Everything we’d want to change we change for the next album. There’s no real point in looking back and regretting stuff, if you learn from your mistakes or mishaps it’s enough to enjoy the rest of your life and career. There are past ideas we’d like to pursue further in the future and some that we wan’t to evolve further but all that is in the future. For now we’re not looking back more than what’s necessary.

-How important are fans of the band this far down the Katatonia path? What difference would it make to your music if the band didn’t have the following and loyalty is enjoys?

I would say very important. I mean, we mostly do this for ourselves obviously but we wouldn’t have had the possibilities to do it without the fans. We thrive on the reception we get from the audience when we’re on stage and that keeps us motivated to continue. And we have very loyal fans which constantly blows my mind. There are still people around who’ve stuck to the band since the first album and that’s quite impressive considering that we sound nothing like that album today.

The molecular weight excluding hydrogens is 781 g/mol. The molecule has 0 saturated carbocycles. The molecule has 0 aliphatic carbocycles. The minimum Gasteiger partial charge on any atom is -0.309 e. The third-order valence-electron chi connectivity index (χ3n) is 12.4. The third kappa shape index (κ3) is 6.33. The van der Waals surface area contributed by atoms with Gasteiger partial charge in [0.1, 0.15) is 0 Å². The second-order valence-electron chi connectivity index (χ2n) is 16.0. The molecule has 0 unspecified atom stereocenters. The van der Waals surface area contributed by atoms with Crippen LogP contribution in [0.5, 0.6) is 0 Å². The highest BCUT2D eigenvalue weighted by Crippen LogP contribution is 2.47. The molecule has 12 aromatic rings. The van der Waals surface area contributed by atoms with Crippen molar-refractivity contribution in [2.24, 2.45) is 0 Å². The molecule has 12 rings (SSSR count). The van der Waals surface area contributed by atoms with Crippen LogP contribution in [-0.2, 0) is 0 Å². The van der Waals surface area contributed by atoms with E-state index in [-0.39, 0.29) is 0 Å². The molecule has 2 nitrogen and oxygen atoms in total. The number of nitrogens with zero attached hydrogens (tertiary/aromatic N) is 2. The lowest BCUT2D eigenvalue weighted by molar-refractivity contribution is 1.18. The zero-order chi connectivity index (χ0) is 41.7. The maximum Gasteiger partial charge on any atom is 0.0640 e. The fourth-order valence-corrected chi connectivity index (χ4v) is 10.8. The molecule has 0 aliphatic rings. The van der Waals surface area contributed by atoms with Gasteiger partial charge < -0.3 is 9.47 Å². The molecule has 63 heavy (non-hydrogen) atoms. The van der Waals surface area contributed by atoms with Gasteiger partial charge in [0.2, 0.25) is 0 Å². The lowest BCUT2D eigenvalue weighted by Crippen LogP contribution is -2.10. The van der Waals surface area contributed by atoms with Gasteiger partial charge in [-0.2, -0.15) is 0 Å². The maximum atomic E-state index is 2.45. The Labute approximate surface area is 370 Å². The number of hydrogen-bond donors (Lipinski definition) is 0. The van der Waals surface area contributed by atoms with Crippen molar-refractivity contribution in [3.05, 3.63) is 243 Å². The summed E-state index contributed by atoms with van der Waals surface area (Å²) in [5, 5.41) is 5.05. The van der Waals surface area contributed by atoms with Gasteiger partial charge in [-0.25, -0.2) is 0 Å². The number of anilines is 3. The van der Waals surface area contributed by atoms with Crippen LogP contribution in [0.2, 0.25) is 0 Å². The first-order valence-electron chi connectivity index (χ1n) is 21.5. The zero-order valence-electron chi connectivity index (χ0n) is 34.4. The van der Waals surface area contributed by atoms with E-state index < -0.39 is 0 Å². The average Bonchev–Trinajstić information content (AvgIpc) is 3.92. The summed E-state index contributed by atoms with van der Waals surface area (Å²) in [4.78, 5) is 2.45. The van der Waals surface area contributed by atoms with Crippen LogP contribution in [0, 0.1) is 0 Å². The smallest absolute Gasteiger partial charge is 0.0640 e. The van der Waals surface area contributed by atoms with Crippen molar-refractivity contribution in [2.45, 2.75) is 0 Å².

-You guys have heard of the notorious Australian Summer heat. While it’s mostly exxagerated, there are days that it’s simply not. What do you guys plan to do as the Celsius increases mid-December while you’re here? Any plans to combat the heat? Coming out at night might suit your music, but the heat generally sticks around all night.

That’s what I’m least looking forward to as I really enjoy not being warm. I also enjoy not wearing shorts or just a t-shirt. But it is what it is. I’m hoping my very cool demeanor will actually envelope my body from the outside and I’ll just go around freezing.

-You’ve also got 5 dates planned for 5 different cities, tackling each of the countries’ corners. How well does a band like Katatonia handle the constant travelling, as well as the setting up/packing down for each event?